Who Is support@jaidservice.com? (The Shady Email Every Shopper Must Evade!)

Who is support@jaidservice.com? This isn’t just any email—it’s the signature mark of a slew of websites that have left a trail of scammed consumers in their wake.

But to truly understand the depth of this deceit, we need to dive deeper.

How Fraudulent Sites Associated with support@jaidservice.com Operate?

Peeling back the layers, we find a series of tactics that these websites employ, all pointing towards a larger, more sinister web of deceit.

1. Domains That Are Fresh Off the Press

A screenshot of the domain information of qieter.shop in Whois.com

In the vast ocean of the internet, new domains pop up every day.

But when sites linked to support@jaidservice.com, like the fraudulent site qieter.shop, emerges with a registration date as recent as July 3, 2023, it’s a red flag.

Fresh domains lack a digital history, making them perfect vessels for transient scams.

Without reviews or a track record, they operate in the shadows, often disappearing as quickly as they appeared.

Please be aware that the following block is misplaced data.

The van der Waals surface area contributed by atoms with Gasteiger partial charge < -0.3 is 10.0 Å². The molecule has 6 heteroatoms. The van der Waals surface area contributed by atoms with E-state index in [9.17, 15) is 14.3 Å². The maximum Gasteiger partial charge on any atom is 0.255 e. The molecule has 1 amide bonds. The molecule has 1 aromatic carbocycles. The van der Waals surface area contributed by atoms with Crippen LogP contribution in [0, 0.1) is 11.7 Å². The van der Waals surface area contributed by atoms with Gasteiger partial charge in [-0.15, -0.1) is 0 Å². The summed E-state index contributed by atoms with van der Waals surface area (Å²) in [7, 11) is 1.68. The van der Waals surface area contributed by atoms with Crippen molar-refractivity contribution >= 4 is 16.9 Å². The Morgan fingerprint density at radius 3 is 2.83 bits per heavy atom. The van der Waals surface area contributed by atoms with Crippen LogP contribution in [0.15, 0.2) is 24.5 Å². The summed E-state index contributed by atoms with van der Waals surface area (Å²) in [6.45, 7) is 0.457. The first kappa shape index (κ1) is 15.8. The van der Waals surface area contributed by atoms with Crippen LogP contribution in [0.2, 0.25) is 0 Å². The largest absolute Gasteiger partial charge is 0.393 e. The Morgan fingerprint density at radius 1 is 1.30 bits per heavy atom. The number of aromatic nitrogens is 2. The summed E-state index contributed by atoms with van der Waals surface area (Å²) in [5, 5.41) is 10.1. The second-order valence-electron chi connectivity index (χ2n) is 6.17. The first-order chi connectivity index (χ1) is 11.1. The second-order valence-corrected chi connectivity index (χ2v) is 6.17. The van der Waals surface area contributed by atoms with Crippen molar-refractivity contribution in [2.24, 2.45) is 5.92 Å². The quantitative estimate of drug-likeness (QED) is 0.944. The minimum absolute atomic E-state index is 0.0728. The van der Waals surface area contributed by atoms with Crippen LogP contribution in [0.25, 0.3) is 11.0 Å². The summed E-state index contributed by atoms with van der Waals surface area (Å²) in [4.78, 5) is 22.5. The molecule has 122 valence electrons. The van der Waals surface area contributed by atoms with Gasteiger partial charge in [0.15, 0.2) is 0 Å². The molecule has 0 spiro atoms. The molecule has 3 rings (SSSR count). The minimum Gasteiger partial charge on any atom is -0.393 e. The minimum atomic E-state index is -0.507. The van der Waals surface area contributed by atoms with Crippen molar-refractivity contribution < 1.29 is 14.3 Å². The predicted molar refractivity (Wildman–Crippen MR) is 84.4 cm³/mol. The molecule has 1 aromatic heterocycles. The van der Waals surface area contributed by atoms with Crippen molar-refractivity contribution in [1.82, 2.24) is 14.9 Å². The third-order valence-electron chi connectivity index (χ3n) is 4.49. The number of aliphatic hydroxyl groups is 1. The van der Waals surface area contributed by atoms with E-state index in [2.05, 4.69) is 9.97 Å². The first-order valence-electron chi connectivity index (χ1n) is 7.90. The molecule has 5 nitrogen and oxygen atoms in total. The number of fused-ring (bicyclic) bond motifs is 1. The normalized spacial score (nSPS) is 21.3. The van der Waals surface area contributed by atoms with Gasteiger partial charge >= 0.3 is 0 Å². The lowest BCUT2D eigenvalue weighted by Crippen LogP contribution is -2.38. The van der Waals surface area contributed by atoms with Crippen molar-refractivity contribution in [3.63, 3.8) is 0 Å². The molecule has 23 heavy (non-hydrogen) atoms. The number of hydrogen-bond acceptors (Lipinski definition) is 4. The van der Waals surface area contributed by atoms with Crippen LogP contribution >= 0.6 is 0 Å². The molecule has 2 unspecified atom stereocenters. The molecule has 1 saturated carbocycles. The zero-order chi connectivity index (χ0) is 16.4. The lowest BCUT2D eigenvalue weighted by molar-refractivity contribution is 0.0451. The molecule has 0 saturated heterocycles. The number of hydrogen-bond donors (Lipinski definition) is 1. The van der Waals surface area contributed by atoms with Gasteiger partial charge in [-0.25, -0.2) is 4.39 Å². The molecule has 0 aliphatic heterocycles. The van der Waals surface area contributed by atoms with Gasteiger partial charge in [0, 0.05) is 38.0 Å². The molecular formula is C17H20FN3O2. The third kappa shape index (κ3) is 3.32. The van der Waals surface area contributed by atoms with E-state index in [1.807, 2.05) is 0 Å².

2. Mirrored Contents And Images

A screenshot of the home page of bioared.shop

Ever had that feeling of seeing something familiar, but you can’t quite place it?

A screenshot of the home page of qieter.shop

That’s the sensation that I get when comparing the scam sites bioared.shop and qieter.shop.

It’s not just about using the same template; it’s the uncanny similarities in product listings, the wording of policies, and even the color schemes.

It’s as if they’re not even trying to hide their copy-paste tactics.

This lack of originality isn’t just laziness; it’s a hallmark of scam sites related to this dubious email. Replicate faster than they can be taken down.

3. Stolen Product Image

A screenshot of the product page in bioared.shop

Authenticity is the cornerstone of e-commerce. But sites associated with this dubious email take a shortcut.

Instead of sourcing original product images or investing in genuine product photography, they steal.

A screenshot of the same product image but from amazon.com

And their favorite hunting ground? Established e-commerce platforms like eBay, and Amazon.

(It’s a double whammy)

Not only do they deceive potential buyers with images of products they probably don’t have, but they also infringe on the rights of legitimate sellers.

4. Price Tags That Boggle the Mind

A screenshot of the product image of qieter.shop that shows an owl cam with the price of $0